press CTRL+X followed by Y to save and exit. So from the next time you login the new hostname will be seen.



SOURCE :   http://www.suntimebox.com/ ,  http://www.southampton.ac.uk/~sjc/raspberrypi/

ARM chips and their benefits in a Raspberry Pi

In the process of building a Raspberry Pi cluster, I came across a few libraries for inter-node communication. I was facing some issues while using these libraries and the errors weren’t one of the common ones associated with Raspberry Pis.  These libraries made use of a feature called Hard Floating Point computation and I wanted to know if my Raspberry PI supported it. So, this article is my understanding of ARM chips and its variants and how it all fits my cluster built using a Raspberry Pi.

ARM chips which are based on the RISC (Reduced Instruction Set Computer) architecture were developed by a British company called ARM Holdings. Since RISC allows components to be very small in size and lesser in number, you can find that the ARM chips are very small themselves and they don’t require any  external cooling. This is the main reason for most of the smartphones  today to have ARM chips in them.

ARM releases these chips in various versions . Among all of them, till ARM V7,  all chips supported only 32-bit architecture. But from ARM V8 onward, support was provided for 64-bit architecture as well. The major advantage of these chips is that it supports efficient multi-core computing and high core counts at lower costs.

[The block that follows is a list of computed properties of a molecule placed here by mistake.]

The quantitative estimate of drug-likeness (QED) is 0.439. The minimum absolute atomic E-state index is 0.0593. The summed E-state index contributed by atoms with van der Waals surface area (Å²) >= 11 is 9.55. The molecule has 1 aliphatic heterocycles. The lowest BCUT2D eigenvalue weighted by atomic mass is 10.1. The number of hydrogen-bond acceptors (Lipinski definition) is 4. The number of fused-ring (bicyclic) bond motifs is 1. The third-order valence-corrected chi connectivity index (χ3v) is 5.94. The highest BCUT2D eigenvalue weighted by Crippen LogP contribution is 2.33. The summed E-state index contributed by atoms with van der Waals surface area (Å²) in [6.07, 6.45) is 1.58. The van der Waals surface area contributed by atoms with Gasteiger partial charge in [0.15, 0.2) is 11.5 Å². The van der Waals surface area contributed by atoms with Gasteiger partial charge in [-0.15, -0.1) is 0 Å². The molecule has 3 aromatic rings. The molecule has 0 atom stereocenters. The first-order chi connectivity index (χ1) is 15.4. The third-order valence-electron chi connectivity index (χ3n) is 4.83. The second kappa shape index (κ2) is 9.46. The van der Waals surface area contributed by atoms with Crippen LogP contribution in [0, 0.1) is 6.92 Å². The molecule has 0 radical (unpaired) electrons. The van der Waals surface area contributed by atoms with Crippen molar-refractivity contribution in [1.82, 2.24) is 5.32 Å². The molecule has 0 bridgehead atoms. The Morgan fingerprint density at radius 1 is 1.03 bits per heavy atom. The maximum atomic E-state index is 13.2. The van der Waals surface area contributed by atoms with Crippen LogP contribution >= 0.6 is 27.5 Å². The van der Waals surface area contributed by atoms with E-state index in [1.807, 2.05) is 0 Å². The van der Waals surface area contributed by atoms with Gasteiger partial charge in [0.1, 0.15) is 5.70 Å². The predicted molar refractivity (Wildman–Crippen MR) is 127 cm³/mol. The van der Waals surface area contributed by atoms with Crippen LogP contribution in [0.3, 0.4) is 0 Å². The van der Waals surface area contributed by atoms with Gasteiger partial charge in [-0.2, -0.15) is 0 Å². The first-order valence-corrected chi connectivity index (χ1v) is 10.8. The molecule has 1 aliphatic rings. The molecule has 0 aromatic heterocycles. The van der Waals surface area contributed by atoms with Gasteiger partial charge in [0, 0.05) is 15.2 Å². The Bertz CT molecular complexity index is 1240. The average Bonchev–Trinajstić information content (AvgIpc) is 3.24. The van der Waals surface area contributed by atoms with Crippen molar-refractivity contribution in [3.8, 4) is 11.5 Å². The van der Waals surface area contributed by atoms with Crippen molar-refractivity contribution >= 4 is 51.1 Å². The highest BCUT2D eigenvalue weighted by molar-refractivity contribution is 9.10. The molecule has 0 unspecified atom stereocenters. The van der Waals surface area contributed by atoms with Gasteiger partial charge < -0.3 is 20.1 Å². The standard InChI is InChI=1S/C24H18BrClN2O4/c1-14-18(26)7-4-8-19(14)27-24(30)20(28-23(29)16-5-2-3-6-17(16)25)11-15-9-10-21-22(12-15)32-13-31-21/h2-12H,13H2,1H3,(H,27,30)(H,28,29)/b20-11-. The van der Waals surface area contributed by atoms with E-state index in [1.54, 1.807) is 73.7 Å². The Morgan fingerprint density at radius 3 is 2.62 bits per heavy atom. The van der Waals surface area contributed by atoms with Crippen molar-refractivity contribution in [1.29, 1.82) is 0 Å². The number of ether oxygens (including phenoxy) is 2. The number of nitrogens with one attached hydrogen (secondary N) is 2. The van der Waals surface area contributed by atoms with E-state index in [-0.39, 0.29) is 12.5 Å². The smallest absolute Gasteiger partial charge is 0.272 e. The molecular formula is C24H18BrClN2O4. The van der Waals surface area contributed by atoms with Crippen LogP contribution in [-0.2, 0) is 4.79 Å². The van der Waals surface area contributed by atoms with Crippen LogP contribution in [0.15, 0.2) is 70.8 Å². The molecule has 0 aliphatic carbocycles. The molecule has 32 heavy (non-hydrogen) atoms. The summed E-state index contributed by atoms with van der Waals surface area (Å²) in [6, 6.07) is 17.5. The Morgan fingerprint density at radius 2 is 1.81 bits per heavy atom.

Raspberry pi Model B supports multiple nodes to be connected and used in parallel. To achieve this, two variations of  ARM chips can be used. One is the ARMEL (ARM little endian) and the second ARMHF (Hard Floating) . ARMEL is used for soft floating points where the computation is restricted only to a certain level of floating point numbers but ARMHF, on the other hand, is a hard floating point architecture , giving more support to high floating point number computations during parallel computing. The  raspberry Pi comes with a support for ARMHF which is available for use through various ports provided by Raspbian (the Debian OS for raspberry Pi).

MPICH2 is a very good message passing library that makes parallel processing on a Pi possible but has packages only for ARMEL architecture. So, it’s wiser to use MPICH tools and build it within the raspberry Pi and utilize the ARMHF.

The Pi Model B has an ARM11 family of chips inside it. The ARM11 is based on the ARM V6 and is hence 32-bit architecture. This chip has a clock speed of 700 to 750 MHz but can be overclocked to 800 Mhz without a void in warranty. But the full overclocked speed is  around 1 GHz. The CPU, the GPU, and the RAM are on the same chip.  The CPU has a speed of 65 GFLOPS and the GPU of about 24 GFLOPS and  a 512 Mb RAM.

Overall, it’s a very efficient chip having power equivalent to a Pentium 2 processor and contributes greatly to the small size and low cost of the raspberry pi.